Application and safety protocols in the use of food colours

What if you come to know that the drool-worthy 7-layered rainbow cake and the Instagrammable fancy red velvet shake comes with a side serve of hyper activity, allergic reactions, or maybe, even cancer? What would you call it – delicious, or death-licious?!

Well, it wasn’t meant to scare you, but of course, it should serve as a word of caution. As the menus for cafés and patisseries become fancier, so does the appearance of their food products. Clearly, the major appeal factor of today’s processed and fresh foods comes from a liberal use of food colours. Apart from just giving a fancy look to the edibles, food colours are also used to serve as an association with food categories. Example, chocolates are brown, and vanilla is white. Mango flavor is deep yellow, and green apple is obviously, green. And in most cases, if common perceptions are anything to go by, the ‘richer’ the colour, the more tempting the food is!

Now, these food colours can be derived from natural or synthetic sources in the form of dyes, or soluble lakes. Generally, dyes are used in beverages and dairy products, pet food, etc. Products that contain oil and fats use lakes for colours, e.g. cheese, chewing gum, chocolates, etc.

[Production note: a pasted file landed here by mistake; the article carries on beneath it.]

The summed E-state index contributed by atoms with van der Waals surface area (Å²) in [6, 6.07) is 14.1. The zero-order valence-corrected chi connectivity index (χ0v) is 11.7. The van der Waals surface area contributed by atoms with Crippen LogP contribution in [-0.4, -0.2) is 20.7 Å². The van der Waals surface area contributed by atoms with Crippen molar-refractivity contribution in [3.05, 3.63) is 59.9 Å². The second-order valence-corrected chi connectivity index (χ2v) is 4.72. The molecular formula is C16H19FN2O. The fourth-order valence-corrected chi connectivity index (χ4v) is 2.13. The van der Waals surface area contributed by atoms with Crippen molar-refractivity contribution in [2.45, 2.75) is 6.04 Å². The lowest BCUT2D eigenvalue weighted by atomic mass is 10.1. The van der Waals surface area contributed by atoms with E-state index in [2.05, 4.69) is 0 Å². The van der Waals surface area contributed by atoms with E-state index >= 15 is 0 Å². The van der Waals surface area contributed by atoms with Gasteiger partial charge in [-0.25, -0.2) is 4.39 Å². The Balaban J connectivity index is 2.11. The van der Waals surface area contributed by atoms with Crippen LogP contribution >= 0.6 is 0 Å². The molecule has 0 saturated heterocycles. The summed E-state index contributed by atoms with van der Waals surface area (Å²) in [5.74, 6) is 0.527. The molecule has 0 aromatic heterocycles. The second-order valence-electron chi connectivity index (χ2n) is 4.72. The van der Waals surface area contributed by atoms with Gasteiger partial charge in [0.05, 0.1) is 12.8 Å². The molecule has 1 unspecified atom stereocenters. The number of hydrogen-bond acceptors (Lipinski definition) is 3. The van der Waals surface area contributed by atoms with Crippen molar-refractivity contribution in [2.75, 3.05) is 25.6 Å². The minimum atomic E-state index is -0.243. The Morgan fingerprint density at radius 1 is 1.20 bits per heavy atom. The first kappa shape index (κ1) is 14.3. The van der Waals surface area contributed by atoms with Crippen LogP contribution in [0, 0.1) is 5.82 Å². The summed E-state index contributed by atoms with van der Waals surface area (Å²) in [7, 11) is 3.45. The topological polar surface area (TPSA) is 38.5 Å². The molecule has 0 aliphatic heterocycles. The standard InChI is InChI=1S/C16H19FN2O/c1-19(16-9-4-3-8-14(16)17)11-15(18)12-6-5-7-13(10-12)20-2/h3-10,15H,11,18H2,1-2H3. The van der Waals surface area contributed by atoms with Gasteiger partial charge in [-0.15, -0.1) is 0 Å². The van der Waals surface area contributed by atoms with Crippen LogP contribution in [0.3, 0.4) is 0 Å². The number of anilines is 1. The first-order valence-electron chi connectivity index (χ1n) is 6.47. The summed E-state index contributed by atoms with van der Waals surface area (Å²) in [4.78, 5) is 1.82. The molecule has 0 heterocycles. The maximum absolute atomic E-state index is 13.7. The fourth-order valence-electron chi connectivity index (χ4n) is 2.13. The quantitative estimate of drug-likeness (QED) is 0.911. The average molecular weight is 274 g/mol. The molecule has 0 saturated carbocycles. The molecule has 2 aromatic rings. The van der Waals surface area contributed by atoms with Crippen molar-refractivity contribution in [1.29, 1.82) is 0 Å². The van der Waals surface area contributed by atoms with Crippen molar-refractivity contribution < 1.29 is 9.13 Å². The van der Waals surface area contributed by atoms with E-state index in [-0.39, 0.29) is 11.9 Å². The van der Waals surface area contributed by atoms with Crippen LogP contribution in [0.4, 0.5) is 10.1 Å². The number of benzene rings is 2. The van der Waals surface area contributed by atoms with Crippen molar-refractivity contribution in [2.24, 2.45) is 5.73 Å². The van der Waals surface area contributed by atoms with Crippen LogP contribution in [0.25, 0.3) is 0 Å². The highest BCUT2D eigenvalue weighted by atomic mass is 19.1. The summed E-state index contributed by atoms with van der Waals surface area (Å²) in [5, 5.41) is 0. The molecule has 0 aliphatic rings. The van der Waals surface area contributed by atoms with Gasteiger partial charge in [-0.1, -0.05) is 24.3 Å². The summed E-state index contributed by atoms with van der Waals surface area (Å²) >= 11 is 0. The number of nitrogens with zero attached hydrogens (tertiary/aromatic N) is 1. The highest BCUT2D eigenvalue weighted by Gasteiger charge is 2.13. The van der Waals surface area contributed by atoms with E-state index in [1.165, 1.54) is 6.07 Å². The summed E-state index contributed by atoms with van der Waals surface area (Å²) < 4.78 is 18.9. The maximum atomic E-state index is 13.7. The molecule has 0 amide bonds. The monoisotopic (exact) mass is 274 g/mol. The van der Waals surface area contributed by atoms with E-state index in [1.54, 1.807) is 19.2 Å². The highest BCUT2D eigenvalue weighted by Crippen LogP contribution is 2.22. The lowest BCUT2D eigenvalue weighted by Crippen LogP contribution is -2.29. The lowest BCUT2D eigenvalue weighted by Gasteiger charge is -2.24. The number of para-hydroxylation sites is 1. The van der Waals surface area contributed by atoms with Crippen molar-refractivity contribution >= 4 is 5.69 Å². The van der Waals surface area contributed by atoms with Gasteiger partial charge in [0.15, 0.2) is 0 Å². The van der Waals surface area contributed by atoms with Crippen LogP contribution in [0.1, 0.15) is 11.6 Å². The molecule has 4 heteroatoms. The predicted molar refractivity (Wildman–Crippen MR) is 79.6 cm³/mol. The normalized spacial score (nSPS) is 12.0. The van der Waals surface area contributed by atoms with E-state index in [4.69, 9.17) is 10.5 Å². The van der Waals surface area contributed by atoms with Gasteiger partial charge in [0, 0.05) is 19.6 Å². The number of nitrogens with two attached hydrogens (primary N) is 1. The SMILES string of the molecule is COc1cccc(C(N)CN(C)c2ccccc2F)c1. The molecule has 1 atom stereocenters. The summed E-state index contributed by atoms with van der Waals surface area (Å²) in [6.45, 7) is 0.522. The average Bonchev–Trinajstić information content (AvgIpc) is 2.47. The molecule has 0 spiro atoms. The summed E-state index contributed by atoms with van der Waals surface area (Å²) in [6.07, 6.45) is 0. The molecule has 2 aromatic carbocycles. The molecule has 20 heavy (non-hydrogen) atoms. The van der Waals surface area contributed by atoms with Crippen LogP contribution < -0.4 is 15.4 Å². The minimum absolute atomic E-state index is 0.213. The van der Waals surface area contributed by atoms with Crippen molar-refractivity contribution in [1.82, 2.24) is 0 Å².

The application of food dyes is not only limited to bakery products. It spans across candies and drinks to processed and even fresh foods. Basically, every pack that you can lay your hand on the supermarket shelf, has additive food colours in one way or the other. So, while these colours are for sale on such a high scale, major national and international associations likeJEFCA, WHO, USFDA, FSSAI, EU, CSPI, EFSA regulate judicious use of these food colours; for the obvious reason – to restrict their detrimental impact on our health.

FSSAI, an autonomous body established under ministry of health and family welfare, permits colour as an additive in products like canned fruits, biscuits, ice cream and frozen milk deserts, synthetic beverages, sherbets, soft drinks etc. on a regular basis.

While the use of natural and synthetic food colours remains controversial among the users and food legislation associations alike, the evidence for dyes causing major health risks is weak. However,based on current studies, consuming food colours in considerable amounts is safe.

FSSAI has limited the use of Aluminum lakes or Sunset yellow FCF to 0.04 percent by weight. The maximum colour content limit in any beverage for final consumption should not exceed 8.3 ppm.1Food and colouring regulations of FSSAI are detailed on the “colouring Matter” category in the Food Safety and Standards (Food Products Standards and Food Additives) Regulations, 2011.

Neelikon, a trusted manufacturer of natural and synthetic dyes and lakes for food colours, serves an array of safe, quality tested and approved pigments to satisfy the colourful palate that we all inherently possess!

*Kindly check for references as mentioned at the footnotes.

Although based on our general experience, the information presented herein is believed to be reliable, Neelikon makes no representation or guarantee as to the accuracy, completeness or reliability of the information. Due to various factors that are outside our control, we cannot accept liability from reliance on this information under any circumstances.

Ref 1: https://foodsafetyhelpline.com/function-of-colours-in-food-and-colours-permitted-by-fssai-in-foods/

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